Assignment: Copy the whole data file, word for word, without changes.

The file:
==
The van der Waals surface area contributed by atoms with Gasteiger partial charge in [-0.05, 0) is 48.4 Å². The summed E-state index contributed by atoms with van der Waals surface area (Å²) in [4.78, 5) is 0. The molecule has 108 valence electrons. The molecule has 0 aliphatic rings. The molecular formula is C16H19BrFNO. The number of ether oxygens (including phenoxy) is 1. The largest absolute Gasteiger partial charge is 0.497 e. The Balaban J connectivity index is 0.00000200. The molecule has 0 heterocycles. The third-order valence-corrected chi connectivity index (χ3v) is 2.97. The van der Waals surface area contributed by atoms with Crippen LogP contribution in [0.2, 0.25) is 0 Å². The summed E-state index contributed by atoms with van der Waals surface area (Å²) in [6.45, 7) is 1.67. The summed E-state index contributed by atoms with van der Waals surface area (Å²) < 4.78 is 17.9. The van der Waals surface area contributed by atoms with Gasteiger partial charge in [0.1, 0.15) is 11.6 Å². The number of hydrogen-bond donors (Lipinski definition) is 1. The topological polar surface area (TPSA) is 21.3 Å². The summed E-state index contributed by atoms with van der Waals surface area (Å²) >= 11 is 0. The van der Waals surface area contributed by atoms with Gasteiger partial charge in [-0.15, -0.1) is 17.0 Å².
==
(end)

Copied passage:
The van der Waals surface area contributed by atoms with Gasteiger partial charge in [-0.05, 0) is 48.4 Å². The summed E-state index contributed by atoms with van der Waals surface area (Å²) in [4.78, 5) is 0. The molecule has 108 valence electrons. The molecule has 0 aliphatic rings. The molecular formula is C16H19BrFNO. The number of ether oxygens (including phenoxy) is 1. The largest absolute Gasteiger partial charge is 0.497 e. The Balaban J connectivity index is 0.00000200. The molecule has 0 heterocycles. The third-order valence-corrected chi connectivity index (χ3v) is 2.97. The van der Waals surface area contributed by atoms with Crippen LogP contribution in [0.2, 0.25) is 0 Å². The summed E-state index contributed by atoms with van der Waals surface area (Å²) in [6.45, 7) is 1.67. The summed E-state index contributed by atoms with van der Waals surface area (Å²) < 4.78 is 17.9. The van der Waals surface area contributed by atoms with Gasteiger partial charge in [0.1, 0.15) is 11.6 Å². The number of hydrogen-bond donors (Lipinski definition) is 1. The topological polar surface area (TPSA) is 21.3 Å². The summed E-state index contributed by atoms with van der Waals surface area (Å²) >= 11 is 0. The van der Waals surface area contributed by atoms with Gasteiger partial charge in [-0.15, -0.1) is 17.0 Å².